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Trends in Data Center Networking: Past to Future

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Data center networking has evolved substantially over the past two decades, driven by the move to virtualized applications and cloud computing. Hyperscale cloud providers pursued radical innovation in network architectures and operations to scale efficiently and increase agility, and many of their ideas have filtered into the mainstream. Today every data center operator, from software-as-a-service (SaaS) and managed service providers to enterprises operating private clouds, strives for a similar level of agility and efficiency.

Why Data Center Networks Still Matter for Private Clouds

The current consensus is that enterprises are embracing hybrid multi-cloud strategies and running workloads in multiple clouds, choosing the right cloud to match the requirements of each application. While public clouds are optimal for many workloads, analysts project that the majority of workloads will continue to run in private cloud infrastructure. Some of that infrastructure will be in enterprise-owned (“on premise”) data centers, while a growing share of private cloud infrastructure will be in colocation or edge data centers, or managed by a hosted cloud service provider.

That means enterprises and managed service providers need data center networks that enable their private clouds to operate with the agility and efficiency of a public cloud. Application developers – the customers of the network operations team – are increasingly using agile “DevOps” approaches whether deploying in a public cloud or a private cloud. They need virtual machines or containers for applications to be spun up or moved anywhere within the private cloud in seconds or minutes, including all required networking services, so they need the network to adapt at the speed of cloud applications, bringing the DevOps mindset to network operations. Private cloud data center fabrics must also enable high application availability and performance, and stretch across multiple data centers and edge computing sites.

Building Data Center Networks for Private Clouds

A few areas of consensus have developed about the best way to build data center networks for clouds:

  • Scale-out data center architectures based on non-blocking Clos-based leaf-spine topologies and compact, fixed form factor switching platforms for high performance.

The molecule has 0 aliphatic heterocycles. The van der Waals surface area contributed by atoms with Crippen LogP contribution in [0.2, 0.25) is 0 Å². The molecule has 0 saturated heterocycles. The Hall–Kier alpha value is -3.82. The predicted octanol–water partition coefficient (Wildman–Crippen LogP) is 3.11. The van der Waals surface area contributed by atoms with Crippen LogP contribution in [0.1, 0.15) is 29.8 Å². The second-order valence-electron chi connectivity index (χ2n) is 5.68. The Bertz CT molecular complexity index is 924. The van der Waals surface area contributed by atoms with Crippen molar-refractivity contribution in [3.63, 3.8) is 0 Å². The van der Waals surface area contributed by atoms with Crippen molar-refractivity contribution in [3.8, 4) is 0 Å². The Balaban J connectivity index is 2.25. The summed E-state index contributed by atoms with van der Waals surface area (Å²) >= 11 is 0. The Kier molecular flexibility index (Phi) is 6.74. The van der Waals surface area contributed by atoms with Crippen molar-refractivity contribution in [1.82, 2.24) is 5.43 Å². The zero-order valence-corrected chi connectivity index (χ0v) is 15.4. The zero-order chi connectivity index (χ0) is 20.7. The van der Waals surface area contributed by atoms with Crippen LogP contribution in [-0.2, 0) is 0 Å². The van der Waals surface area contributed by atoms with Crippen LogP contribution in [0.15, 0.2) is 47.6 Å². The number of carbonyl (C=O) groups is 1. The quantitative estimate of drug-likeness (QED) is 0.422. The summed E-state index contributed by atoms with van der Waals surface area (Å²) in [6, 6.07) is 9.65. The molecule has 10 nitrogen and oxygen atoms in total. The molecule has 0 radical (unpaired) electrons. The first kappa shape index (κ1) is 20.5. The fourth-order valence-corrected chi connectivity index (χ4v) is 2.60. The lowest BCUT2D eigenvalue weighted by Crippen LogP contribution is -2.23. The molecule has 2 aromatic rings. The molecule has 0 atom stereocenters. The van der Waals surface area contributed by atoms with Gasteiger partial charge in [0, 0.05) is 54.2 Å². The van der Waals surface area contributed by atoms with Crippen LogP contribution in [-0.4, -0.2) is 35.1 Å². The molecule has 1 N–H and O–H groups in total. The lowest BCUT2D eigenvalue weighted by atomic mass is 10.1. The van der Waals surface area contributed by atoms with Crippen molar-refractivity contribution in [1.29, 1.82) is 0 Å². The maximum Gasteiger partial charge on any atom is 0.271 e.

• Underlay network connectivity based on layer 3 protocols for optimal load balancing and resilience
  • Overlay network virtualization for agility and rapid network service delivery
  • Network segmentation for security
  • Granular telemetry and analytics to ensure data center network performance

However, there are many areas where consensus is still lacking and network architects are faced with multiple options and trade-offs. Questions they face include:

  • When and how should I move to disaggregated networking?
  • What’s the best way to use overlays to virtualize and segment the network?
  • How can I unify a private cloud across multiple data center and edge sites?
  • How can I automate network operations for agility and efficiency?
  • How can I maximize visibility for performance and security?

After a brief review of data center networking basics and recent evolution, we will address the first of those questions. Upcoming blogs will tackle the rest.

Data Center Networking from Past to Present
To know where data center networking is going, it’s useful to understand where it has been.

What is Data Center Networking?
Data centers exist to enable software applications that support a digital business. The key elements of data center infrastructure are servers, storage and networking. Applications need servers for computing power and storage devices for data, and they need networks to connect to users and to other applications. Hence the simplest definition of data center infrastructure: